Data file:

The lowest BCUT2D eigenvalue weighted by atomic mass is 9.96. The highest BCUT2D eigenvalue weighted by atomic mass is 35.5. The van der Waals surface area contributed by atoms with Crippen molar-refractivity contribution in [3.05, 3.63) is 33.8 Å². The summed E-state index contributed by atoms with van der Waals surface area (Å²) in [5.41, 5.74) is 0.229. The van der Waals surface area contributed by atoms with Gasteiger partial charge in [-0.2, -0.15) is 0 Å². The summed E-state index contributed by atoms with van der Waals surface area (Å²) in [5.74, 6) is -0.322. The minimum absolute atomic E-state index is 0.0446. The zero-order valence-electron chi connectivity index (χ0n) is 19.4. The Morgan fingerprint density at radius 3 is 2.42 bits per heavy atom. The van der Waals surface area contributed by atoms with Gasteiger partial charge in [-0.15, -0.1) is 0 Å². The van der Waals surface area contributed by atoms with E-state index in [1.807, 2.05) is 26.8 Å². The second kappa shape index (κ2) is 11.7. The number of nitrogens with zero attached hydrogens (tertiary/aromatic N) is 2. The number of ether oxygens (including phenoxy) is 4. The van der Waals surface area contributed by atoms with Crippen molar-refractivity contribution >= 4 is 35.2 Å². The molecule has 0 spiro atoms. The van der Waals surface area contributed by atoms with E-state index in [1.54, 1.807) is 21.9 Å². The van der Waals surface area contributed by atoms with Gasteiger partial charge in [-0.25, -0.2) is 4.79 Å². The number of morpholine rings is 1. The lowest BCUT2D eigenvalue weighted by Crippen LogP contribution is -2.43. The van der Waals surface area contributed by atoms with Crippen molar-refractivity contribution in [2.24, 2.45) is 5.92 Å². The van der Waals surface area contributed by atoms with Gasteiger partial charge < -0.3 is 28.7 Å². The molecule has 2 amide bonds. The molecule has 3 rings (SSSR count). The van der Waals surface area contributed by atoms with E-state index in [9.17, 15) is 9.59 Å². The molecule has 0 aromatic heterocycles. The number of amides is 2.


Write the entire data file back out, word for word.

The lowest BCUT2D eigenvalue weighted by atomic mass is 9.96. The highest BCUT2D eigenvalue weighted by atomic mass is 35.5. The van der Waals surface area contributed by atoms with Crippen molar-refractivity contribution in [3.05, 3.63) is 33.8 Å². The summed E-state index contributed by atoms with van der Waals surface area (Å²) in [5.41, 5.74) is 0.229. The van der Waals surface area contributed by atoms with Gasteiger partial charge in [-0.2, -0.15) is 0 Å². The summed E-state index contributed by atoms with van der Waals surface area (Å²) in [5.74, 6) is -0.322. The minimum absolute atomic E-state index is 0.0446. The zero-order valence-electron chi connectivity index (χ0n) is 19.4. The Morgan fingerprint density at radius 3 is 2.42 bits per heavy atom. The van der Waals surface area contributed by atoms with Gasteiger partial charge in [-0.15, -0.1) is 0 Å². The van der Waals surface area contributed by atoms with E-state index in [1.807, 2.05) is 26.8 Å². The second kappa shape index (κ2) is 11.7. The number of nitrogens with zero attached hydrogens (tertiary/aromatic N) is 2. The number of ether oxygens (including phenoxy) is 4. The van der Waals surface area contributed by atoms with Crippen molar-refractivity contribution >= 4 is 35.2 Å². The molecule has 0 spiro atoms. The van der Waals surface area contributed by atoms with E-state index in [1.54, 1.807) is 21.9 Å². The van der Waals surface area contributed by atoms with Gasteiger partial charge in [-0.25, -0.2) is 4.79 Å². The number of morpholine rings is 1. The lowest BCUT2D eigenvalue weighted by Crippen LogP contribution is -2.43. The van der Waals surface area contributed by atoms with Crippen molar-refractivity contribution in [2.24, 2.45) is 5.92 Å². The van der Waals surface area contributed by atoms with Gasteiger partial charge < -0.3 is 28.7 Å². The molecule has 2 amide bonds. The molecule has 3 rings (SSSR count). The van der Waals surface area contributed by atoms with E-state index in [9.17, 15) is 9.59 Å². The molecule has 0 aromatic heterocycles. The number of amides is 2.